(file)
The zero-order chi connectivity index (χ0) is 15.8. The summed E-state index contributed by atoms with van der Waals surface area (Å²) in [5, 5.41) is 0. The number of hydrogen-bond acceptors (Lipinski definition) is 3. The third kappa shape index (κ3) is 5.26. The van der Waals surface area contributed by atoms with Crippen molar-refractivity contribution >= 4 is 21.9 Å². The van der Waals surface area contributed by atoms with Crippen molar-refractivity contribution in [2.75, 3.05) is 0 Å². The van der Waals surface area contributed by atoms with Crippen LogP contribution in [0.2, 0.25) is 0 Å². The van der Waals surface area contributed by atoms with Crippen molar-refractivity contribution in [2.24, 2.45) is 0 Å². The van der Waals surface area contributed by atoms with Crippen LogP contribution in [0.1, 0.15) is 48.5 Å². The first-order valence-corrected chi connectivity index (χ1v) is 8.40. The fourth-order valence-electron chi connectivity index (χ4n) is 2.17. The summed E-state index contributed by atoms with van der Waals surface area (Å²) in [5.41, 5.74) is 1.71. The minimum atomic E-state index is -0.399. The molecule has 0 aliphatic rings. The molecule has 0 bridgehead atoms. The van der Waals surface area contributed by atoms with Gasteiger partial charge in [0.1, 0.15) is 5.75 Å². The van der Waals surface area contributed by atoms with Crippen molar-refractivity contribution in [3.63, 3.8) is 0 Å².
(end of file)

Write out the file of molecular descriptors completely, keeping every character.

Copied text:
The zero-order chi connectivity index (χ0) is 15.8. The summed E-state index contributed by atoms with van der Waals surface area (Å²) in [5, 5.41) is 0. The number of hydrogen-bond acceptors (Lipinski definition) is 3. The third kappa shape index (κ3) is 5.26. The van der Waals surface area contributed by atoms with Crippen molar-refractivity contribution >= 4 is 21.9 Å². The van der Waals surface area contributed by atoms with Crippen molar-refractivity contribution in [2.75, 3.05) is 0 Å². The van der Waals surface area contributed by atoms with Crippen LogP contribution in [0.2, 0.25) is 0 Å². The van der Waals surface area contributed by atoms with Crippen molar-refractivity contribution in [2.24, 2.45) is 0 Å². The van der Waals surface area contributed by atoms with Crippen LogP contribution in [0.1, 0.15) is 48.5 Å². The first-order valence-corrected chi connectivity index (χ1v) is 8.40. The fourth-order valence-electron chi connectivity index (χ4n) is 2.17. The summed E-state index contributed by atoms with van der Waals surface area (Å²) in [5.41, 5.74) is 1.71. The minimum atomic E-state index is -0.399. The molecule has 0 aliphatic rings. The molecule has 0 bridgehead atoms. The van der Waals surface area contributed by atoms with Gasteiger partial charge in [0.1, 0.15) is 5.75 Å². The van der Waals surface area contributed by atoms with Crippen molar-refractivity contribution in [3.63, 3.8) is 0 Å².